By Chuah Choo Chiang
True genius in golf is often rare and few superlatives accurately describe Korea’s Sungjae Im.
The 24-year-old has morphed from a prodigious talent into a world-class golfer and two-time PGA TOUR winner and will inevitably be one of the vital cogs in Captain Trevor Immelman’s underdogs International Team, who will be determined to dethrone a powerful United States Team in the Presidents Cup at Quail Hollow in Charlotte, North Carolina starting September 22 to 25.
Three years ago, Im was a captain’s pick by Ernie Els and he stood out like a seasoned campaigner as he used Royal Melbourne as a playground to cement his rising star status by delivering an impressive 3.5 points in his team’s narrow 16-14 loss.
Im has earned his team’s place on merit this time around and Immelman, who was one of Els’ assistants, knows exactly the kind of firepower and influence the Korean Ironman can deliver at Quail Hollow. More importantly, Im has also proven he can team up with any player, having played with three different partners in the Fourball and Foursomes sessions at Royal Melbourne.
Aside from being well known for his ball-striking prowess – he ranked a career high ninth in Strokes Gained: Tee to Green in the recent season – Im is also a mean Birdie Machine, an attribute that is vital in match play. He established a new TOUR record in 2021 for most birdies in a season with his haul of 494, breaking a 21-year-old record along the way.
Canada’s Adam Hadwin, who partnered Im to win a Fourball match against Patrick Cantlay-Xander Schauffele in Melbourne, holds the utmost respect for the supremely talented Korean. “Sungjae is such an unbelievable player. I feel like he might even be steadier than me. He doesn’t miss too many shots. Sungjae makes it so easy to play with,” said Hadwin, who unfortunately missed out on the team this year.
When the International Team arrived at Royal Melbourne, a majority of players opted to only walk the golf course on the Monday of the week as winds were swirling and would not prevail in the same manner for the rest of the week. Australia’s Adam Scott, who will make his 10th straight appearance in Charlotte, shared an anecdote that provided a further glimpse as to how good Im truly is.
“It was so windy that I certainly didn’t even think about touching any of the holes because I didn’t want to destroy my confidence,” Scott recalls. “Sungjae was the only guy who went out there to play, so we ended up walking out and watching him play a few holes, and even in a 25 mile-an-hour wind, he was just fairway, green, fairway, green, and it was a bit like Iron Byron, like a machine,” added the Aussie in reference to golf legend Byron Nelson who was famous for his consistent iron play.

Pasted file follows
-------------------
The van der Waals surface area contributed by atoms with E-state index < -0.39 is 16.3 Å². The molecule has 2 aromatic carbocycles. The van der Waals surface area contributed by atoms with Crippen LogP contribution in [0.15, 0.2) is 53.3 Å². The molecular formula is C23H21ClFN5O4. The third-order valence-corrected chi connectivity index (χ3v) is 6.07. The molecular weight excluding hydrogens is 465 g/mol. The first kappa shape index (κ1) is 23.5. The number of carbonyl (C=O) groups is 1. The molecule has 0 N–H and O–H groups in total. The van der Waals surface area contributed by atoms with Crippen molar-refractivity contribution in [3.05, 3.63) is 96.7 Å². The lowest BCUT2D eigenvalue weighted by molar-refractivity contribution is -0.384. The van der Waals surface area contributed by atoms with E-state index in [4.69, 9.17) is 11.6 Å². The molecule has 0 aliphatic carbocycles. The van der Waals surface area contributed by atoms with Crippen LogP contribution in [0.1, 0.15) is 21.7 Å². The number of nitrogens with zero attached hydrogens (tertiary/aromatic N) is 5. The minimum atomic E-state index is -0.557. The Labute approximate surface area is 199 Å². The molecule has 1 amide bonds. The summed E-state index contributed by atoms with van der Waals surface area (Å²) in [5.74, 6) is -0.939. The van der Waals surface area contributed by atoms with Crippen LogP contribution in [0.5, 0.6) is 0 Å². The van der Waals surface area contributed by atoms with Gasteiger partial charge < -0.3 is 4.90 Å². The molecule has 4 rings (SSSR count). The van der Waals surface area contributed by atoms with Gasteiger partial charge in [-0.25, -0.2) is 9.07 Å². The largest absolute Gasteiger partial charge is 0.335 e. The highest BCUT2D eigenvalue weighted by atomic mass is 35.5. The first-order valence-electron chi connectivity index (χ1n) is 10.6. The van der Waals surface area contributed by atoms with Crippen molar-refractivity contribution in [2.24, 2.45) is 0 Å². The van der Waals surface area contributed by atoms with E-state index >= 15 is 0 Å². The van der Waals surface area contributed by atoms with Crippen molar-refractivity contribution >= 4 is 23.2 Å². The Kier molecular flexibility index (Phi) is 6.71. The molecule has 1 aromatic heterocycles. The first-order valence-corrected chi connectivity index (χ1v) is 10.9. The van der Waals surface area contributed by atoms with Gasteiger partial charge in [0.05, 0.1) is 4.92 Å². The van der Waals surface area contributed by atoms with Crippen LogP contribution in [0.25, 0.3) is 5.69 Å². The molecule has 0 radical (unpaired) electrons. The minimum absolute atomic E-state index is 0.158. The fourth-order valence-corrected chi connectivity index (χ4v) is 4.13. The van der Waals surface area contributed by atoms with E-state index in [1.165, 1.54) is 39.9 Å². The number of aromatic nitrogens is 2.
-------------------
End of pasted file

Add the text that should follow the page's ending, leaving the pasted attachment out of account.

Gary Woodland was the rather unfortunate American drawn to face Im at his brilliant best in the Singles, and was outclassed in a 4 & 3 defeat. “It was stressful. I played great and got steamrolled,” bemused the former U.S. Open champion.
Im grew up playing golf on Jeju island, thanks to his parents’ encouragement, and his rise in the professional ranks has no doubt been meteoric. After representing the Korean national team, he played on the Korean Tour and Japan Golf Tour during his teens before finding instant success on the Korn Ferry Tour in 2018 where he was named Player and Rookie of the Year, thanks to two victories and multiple top-10s.
His transition onto the elite PGA TOUR was as smooth as his full-flowing golf swing as he made it into the top-30 TOUR Championship in 2019, earned Rookie of the Year honours and also a wild card for the Presidents Cup. His first team experience has since stirred the fire in Im’s belly in his attempt to help the Internationals secure what would only be a second win in the series since 1994. The International Team will no doubt start as underdogs.
“If we can win the Cup, this will become part of my career,” said Im, who finished tied second in the recent FedExCup final standings – the best by an Asian golfer. “There is only one time when the International Team won, so if I could be part of the team when we win the next time, it will mean a lot. I will make sure we try our best.”
Im has no doubt the camaraderie and bond that have been built and strengthened over the last few years will serve the team’s quest to finally upstage the Americans. The International Team’s new logo, a shield which sees the various international flags incorporated for each team member, has also been a unifier for a squad which is made up from multi-countries across the globe.
He will not trade his experience in 2019 for anything in the world, despite the tough loss to the U.S., led then by inspirational playing captain Tiger Woods, who secured a dramatic come-from-behind victory in the final day’s Singles. The Korean star intends to use the bitter defeat to fire him up instead.
“Everyone cheering as one team is the most special moment for me from 2019,” said Im. “It was my first Presidents Cup and it was a pretty impressive week for me and a great experience. I’m looking forward to the next one. Quail Hollow is not easy but our International Team will try their best and I will try my best. We have become much closer and comfortable with each other.”
A victory for the International Team will no doubt be cherished by Im and the rest of the world which will make the trek to Quail Hollow, and he knows a successful week will also be atonement for Els. “Ernie led our team so well in 2019 … we had a great team spirit and played as one team. And the International Team logo gave us motivation and helped unite us,” he said.
“Before the Single matches, we were leading but unfortunately, we couldn’t hold the trophy at the end. We definitely had hopes to win and the match was pretty intense and tight. I hope we can do better and win the next one.”
Note: The writer is senior director, marketing & communications – APAC for the PGA Tour and is based in Kuala Lumpur.